Adam West, Star of 60s Batman, Dead at 88

It was January 12, 1966. By my expert calculations I was 11 and it was the day before my mother’s 31st birthday, and I was in our downstair rec room with my dinner, waiting anxiously for the new Batman TV show. My father was there too, in his white leather recliner, watching with us. I loved Batman comics, and I was so excited I could barely stand it — had been since it was announced before Christmas.

I wasn’t disappointed: Wayne Manor was gigantic, Alfred was a perfect British butler (at least as far as I knew, I was 11 years old and in a basement in Pueblo, Colorado), Batman was handsome and elegant as Bruce Wayne and if he wasn’t quite as muscular as the comic book Batman, still, well, he was Batman.

So, today we got word that Bruce Wayne died. Um, I mean Adam West — the real Bruce Wayne. (I’m sorry, I thought Michael Keaton was a good Batman, and Christian Bale was excellent … he even came close to being a good Bruce Wayne, but Adam West was still the best.)

So, ’60s flashback over. Adam West, the actor who played Batman in the ABC TV series and was followed by the role for the rest of his life, died Friday at 88.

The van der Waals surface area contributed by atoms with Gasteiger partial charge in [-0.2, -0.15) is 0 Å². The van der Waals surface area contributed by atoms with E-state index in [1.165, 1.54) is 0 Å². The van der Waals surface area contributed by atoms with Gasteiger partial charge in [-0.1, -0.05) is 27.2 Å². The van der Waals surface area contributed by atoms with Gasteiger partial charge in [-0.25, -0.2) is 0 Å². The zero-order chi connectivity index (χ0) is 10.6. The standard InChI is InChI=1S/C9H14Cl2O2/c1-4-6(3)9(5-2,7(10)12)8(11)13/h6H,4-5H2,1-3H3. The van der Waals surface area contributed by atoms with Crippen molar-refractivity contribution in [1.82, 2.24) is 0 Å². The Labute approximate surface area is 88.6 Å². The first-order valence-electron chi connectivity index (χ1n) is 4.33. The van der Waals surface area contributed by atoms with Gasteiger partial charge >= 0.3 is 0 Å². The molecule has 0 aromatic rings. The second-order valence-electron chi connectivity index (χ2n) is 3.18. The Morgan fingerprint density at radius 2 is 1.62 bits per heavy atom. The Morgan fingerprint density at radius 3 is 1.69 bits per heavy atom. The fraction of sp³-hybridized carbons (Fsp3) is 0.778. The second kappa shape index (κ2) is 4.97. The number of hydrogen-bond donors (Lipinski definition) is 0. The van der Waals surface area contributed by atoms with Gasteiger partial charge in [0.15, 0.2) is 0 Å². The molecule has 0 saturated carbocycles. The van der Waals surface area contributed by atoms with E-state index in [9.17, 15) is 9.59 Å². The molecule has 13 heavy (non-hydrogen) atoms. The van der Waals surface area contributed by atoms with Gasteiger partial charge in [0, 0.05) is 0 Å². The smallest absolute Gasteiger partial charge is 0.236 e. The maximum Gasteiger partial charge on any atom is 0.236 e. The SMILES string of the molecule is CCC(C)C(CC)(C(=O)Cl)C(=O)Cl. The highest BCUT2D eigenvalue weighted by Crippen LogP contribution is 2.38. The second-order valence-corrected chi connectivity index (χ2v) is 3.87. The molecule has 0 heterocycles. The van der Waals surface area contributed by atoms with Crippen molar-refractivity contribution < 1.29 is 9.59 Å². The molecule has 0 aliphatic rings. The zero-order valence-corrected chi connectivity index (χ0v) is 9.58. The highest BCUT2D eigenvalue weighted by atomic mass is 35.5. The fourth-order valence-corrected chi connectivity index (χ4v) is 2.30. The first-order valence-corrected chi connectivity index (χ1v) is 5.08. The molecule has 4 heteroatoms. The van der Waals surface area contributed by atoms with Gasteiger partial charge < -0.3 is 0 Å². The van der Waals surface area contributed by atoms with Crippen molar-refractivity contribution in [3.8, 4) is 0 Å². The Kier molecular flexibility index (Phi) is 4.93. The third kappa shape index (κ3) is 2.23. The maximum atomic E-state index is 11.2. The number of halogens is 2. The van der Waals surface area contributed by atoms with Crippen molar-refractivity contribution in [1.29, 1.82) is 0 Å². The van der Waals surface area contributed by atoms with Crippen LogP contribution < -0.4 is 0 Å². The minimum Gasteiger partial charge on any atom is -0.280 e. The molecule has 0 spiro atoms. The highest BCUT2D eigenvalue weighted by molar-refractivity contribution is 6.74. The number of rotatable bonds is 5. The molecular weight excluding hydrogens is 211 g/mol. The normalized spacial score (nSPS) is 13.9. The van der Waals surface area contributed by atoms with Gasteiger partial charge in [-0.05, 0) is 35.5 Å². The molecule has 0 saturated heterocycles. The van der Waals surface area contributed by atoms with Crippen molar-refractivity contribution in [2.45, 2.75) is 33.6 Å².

West had been a fairly successful contract journeyman actor who had appeared in roughly every half-hour episodic western and cop or detective show in the early ’60s when he got the role of Batman in the ABC series.

At 11, I think it was just cool. BIFF BAM POW and the Batmobile, Oh my gosh the Batmobile, the coolest car ever. (George Barris had built it, by customizing the Ford Futura concept car, which was only the second coolest car ever.) But that wasn’t what had my dad snickering in his white leather recliner — it was the sly deadpan humor. Things like Batman telling Catwoman that she gave him a funny feeling in his utility belt.

Julie Newmar later said: “The secret of it was playing it very straight. The comment from the head producer was always, ‘Straight, straight, straight – do not play it for laughs!’ – because the straighter you play it, the more ridiculous it really is.”

West struggled in later years because of typecasting as, well, Batman, but then revived his career largely by playing Adam West, including lots and lots of voiceover work.

Adam West was survived by his third wife Marcelle, six children, five grandchildren, two great-grandchildren, and millions of fans.